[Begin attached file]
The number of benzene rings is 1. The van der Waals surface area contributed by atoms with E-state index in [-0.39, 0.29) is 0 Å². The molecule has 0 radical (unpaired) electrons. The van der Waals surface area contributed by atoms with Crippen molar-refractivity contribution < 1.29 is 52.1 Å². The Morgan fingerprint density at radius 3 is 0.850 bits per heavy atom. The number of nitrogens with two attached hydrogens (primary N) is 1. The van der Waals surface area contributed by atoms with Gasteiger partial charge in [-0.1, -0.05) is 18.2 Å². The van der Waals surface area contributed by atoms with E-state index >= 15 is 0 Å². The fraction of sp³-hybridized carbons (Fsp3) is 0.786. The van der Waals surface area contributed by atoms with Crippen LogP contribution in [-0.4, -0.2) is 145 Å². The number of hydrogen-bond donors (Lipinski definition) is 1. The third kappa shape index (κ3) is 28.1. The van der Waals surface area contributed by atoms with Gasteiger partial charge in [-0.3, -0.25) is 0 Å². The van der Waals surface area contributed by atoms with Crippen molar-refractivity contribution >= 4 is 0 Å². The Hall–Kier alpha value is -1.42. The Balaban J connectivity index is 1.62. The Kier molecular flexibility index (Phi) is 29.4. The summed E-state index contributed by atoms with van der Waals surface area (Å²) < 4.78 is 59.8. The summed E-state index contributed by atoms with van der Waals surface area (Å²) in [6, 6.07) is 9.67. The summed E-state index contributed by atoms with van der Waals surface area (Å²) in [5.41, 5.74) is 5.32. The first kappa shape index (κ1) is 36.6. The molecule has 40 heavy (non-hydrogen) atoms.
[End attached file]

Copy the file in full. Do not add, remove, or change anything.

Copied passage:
The number of benzene rings is 1. The van der Waals surface area contributed by atoms with E-state index in [-0.39, 0.29) is 0 Å². The molecule has 0 radical (unpaired) electrons. The van der Waals surface area contributed by atoms with Crippen molar-refractivity contribution < 1.29 is 52.1 Å². The Morgan fingerprint density at radius 3 is 0.850 bits per heavy atom. The number of nitrogens with two attached hydrogens (primary N) is 1. The van der Waals surface area contributed by atoms with Gasteiger partial charge in [-0.1, -0.05) is 18.2 Å². The van der Waals surface area contributed by atoms with E-state index >= 15 is 0 Å². The fraction of sp³-hybridized carbons (Fsp3) is 0.786. The van der Waals surface area contributed by atoms with Crippen LogP contribution in [-0.4, -0.2) is 145 Å². The number of hydrogen-bond donors (Lipinski definition) is 1. The third kappa shape index (κ3) is 28.1. The van der Waals surface area contributed by atoms with Gasteiger partial charge in [-0.3, -0.25) is 0 Å². The van der Waals surface area contributed by atoms with Crippen molar-refractivity contribution >= 4 is 0 Å². The Hall–Kier alpha value is -1.42. The Balaban J connectivity index is 1.62. The Kier molecular flexibility index (Phi) is 29.4. The summed E-state index contributed by atoms with van der Waals surface area (Å²) < 4.78 is 59.8. The summed E-state index contributed by atoms with van der Waals surface area (Å²) in [6, 6.07) is 9.67. The summed E-state index contributed by atoms with van der Waals surface area (Å²) in [5.41, 5.74) is 5.32. The first kappa shape index (κ1) is 36.6. The molecule has 40 heavy (non-hydrogen) atoms.